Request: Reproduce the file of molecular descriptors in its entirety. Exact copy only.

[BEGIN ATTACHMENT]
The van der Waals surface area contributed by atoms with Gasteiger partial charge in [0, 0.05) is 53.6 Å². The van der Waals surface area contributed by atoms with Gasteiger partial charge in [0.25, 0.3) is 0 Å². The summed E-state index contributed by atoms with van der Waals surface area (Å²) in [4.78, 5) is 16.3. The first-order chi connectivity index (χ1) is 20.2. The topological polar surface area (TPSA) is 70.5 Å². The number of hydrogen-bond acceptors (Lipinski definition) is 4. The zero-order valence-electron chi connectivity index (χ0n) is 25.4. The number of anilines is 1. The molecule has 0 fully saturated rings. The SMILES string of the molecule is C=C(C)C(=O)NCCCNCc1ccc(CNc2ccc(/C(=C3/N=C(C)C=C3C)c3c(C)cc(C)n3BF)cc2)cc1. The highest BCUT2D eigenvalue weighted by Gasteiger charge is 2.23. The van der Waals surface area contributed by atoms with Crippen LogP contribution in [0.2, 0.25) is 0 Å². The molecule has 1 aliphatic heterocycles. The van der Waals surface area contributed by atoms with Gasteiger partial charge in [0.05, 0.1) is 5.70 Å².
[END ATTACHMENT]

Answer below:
The van der Waals surface area contributed by atoms with Gasteiger partial charge in [0, 0.05) is 53.6 Å². The van der Waals surface area contributed by atoms with Gasteiger partial charge in [0.25, 0.3) is 0 Å². The summed E-state index contributed by atoms with van der Waals surface area (Å²) in [4.78, 5) is 16.3. The first-order chi connectivity index (χ1) is 20.2. The topological polar surface area (TPSA) is 70.5 Å². The number of hydrogen-bond acceptors (Lipinski definition) is 4. The zero-order valence-electron chi connectivity index (χ0n) is 25.4. The number of anilines is 1. The molecule has 0 fully saturated rings. The SMILES string of the molecule is C=C(C)C(=O)NCCCNCc1ccc(CNc2ccc(/C(=C3/N=C(C)C=C3C)c3c(C)cc(C)n3BF)cc2)cc1. The highest BCUT2D eigenvalue weighted by Gasteiger charge is 2.23. The van der Waals surface area contributed by atoms with Crippen LogP contribution in [0.2, 0.25) is 0 Å². The molecule has 1 aliphatic heterocycles. The van der Waals surface area contributed by atoms with Gasteiger partial charge in [0.05, 0.1) is 5.70 Å².